ICC urges Ongwenand#039s hearing to be in Uganda

A hearing to confirm charges against notorious Lord’s Resistance Army rebel Dominic Ongwen should be held in Uganda, the International Criminal Court said on Thursday, as it dropped the case against a second LRA leader.

“The chamber considers that it would be desirable and in the interest of justice to hold the confirmation of charges hearing in Uganda,” the ICC judges said in a statement.

The case should be heard “closest to the location of the alleged crimes,” if possible the northern town of Gulu, or the capital Kampala.

Ongwen, around 40, a former child soldier-turned-warlord, faced the ICC judges earlier this year for the first time on charges of war crimes and crimes against humanity.

He was handed over to the Netherlands-based court in January following his surprise surrender to US forces, who are helping Uganda track down LRA rebels.

Led by its charismatic leader Joseph Kony, the LRA has waged a campaign of terror for the past three decades across central Africa.

The group is accused of killing more than 100,000 people and abducting 60,000 children in a bloody rebellion in northern Uganda that started in 1987.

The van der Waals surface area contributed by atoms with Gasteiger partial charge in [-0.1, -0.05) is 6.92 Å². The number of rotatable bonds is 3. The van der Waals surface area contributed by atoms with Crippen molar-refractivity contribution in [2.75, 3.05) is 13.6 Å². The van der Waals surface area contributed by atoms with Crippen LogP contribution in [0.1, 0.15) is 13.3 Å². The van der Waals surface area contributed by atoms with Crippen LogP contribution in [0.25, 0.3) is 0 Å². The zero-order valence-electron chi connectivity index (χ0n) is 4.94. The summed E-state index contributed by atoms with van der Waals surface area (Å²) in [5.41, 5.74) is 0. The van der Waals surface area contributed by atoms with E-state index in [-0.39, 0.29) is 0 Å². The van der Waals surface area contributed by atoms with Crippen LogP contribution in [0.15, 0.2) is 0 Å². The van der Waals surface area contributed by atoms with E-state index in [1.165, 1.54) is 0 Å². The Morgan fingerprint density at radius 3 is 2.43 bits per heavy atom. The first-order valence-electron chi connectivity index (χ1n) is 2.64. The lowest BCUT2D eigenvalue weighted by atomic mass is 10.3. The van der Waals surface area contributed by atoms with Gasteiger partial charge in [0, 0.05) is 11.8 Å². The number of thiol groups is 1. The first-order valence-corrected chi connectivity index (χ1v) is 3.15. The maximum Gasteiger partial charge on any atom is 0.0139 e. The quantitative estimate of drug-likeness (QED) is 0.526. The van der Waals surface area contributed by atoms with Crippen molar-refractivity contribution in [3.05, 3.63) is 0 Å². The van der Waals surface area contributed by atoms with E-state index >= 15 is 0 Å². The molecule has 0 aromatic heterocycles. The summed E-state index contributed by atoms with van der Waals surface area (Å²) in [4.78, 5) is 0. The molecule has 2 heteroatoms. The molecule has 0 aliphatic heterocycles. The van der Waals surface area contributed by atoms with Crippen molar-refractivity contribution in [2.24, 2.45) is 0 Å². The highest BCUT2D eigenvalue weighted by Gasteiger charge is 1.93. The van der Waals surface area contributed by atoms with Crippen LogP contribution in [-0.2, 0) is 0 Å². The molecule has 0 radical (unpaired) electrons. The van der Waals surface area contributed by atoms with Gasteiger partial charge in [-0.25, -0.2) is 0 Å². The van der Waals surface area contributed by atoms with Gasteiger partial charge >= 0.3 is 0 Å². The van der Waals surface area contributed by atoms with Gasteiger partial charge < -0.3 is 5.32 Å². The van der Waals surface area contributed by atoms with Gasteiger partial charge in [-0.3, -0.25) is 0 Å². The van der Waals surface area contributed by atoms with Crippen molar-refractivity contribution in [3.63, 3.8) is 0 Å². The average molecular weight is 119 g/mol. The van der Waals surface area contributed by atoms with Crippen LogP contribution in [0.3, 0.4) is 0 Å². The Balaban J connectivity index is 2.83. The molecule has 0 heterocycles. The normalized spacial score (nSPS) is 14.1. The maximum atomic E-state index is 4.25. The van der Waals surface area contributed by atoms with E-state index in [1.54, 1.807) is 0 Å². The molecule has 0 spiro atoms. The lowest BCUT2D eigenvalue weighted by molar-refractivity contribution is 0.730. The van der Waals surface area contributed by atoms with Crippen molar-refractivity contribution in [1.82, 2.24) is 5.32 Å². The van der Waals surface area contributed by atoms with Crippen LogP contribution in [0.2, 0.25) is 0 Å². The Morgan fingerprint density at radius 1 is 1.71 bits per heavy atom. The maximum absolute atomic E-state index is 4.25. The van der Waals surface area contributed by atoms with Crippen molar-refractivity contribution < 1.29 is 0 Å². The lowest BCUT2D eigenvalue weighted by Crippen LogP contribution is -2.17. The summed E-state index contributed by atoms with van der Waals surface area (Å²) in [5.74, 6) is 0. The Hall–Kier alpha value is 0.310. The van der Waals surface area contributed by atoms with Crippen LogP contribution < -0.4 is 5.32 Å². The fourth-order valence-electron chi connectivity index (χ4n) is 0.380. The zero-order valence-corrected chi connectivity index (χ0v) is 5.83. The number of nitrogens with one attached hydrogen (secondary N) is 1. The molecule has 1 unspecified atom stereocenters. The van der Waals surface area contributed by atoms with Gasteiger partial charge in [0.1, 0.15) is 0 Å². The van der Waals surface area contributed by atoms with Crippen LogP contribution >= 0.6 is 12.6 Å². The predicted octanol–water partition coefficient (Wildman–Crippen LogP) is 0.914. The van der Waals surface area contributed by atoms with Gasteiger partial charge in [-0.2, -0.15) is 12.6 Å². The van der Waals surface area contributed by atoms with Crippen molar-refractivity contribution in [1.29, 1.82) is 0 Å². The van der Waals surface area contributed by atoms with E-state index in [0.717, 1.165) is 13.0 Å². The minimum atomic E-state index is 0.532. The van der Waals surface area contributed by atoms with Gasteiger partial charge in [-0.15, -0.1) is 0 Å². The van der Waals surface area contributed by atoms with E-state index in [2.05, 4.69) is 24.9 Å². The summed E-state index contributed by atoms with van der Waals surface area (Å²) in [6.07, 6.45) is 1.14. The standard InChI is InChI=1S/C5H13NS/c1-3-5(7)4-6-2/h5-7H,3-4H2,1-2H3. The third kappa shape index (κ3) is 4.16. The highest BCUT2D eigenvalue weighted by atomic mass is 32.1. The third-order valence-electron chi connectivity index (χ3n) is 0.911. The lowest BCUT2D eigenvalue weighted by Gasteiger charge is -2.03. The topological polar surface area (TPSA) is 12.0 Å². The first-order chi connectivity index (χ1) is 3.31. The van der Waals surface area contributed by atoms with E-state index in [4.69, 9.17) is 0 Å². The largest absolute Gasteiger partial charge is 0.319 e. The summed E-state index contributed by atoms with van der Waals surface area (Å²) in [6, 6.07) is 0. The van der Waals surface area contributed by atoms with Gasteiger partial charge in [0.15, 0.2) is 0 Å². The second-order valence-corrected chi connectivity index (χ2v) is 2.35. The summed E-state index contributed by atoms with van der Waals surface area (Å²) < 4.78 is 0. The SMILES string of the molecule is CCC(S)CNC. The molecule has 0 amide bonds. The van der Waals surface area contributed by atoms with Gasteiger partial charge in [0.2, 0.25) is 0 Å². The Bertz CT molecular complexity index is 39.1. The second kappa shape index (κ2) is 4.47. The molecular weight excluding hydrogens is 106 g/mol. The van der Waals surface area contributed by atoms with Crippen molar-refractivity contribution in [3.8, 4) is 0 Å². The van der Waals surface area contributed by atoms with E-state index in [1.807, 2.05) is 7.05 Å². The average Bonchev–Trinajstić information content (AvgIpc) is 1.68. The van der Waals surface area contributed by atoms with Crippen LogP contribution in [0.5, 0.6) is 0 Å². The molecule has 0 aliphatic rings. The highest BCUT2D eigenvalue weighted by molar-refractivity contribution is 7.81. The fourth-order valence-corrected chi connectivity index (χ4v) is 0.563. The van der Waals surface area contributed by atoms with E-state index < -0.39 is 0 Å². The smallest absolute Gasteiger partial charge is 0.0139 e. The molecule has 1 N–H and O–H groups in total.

A hearing to decide whether Ongwen should face trial on four war crimes counts and three counts of crimes against humanity has been scheduled for January 21.

The ICC’s presidency will now consult Uganda to make a final decision, the statement said.

Meanwhile, the ICC also announced it has dropped the case against Ongwen’s fellow LRA leader Okot Odhiambo, after receiving confirmation he had been killed by Ugandan forces in October 2013.

The ICC “terminated proceedings… against alleged LRA deputy commander Okot Odhiambo following forensic confirmation of his passing,” the ICC said in a separate statement.

Kampala in February said it believed Odhiambo was killed in clashes with the Ugandan army in late 2013.

“The chamber was informed that the Ugandan authorities have subsequently issued a death certificate, certifying that Okot Odhiambo died on October 27, 2013,” in the Central African Republic.

Kony is still on the run, and so is fellow commander Vincent Otti, but unofficial reports say Otti may also have died.

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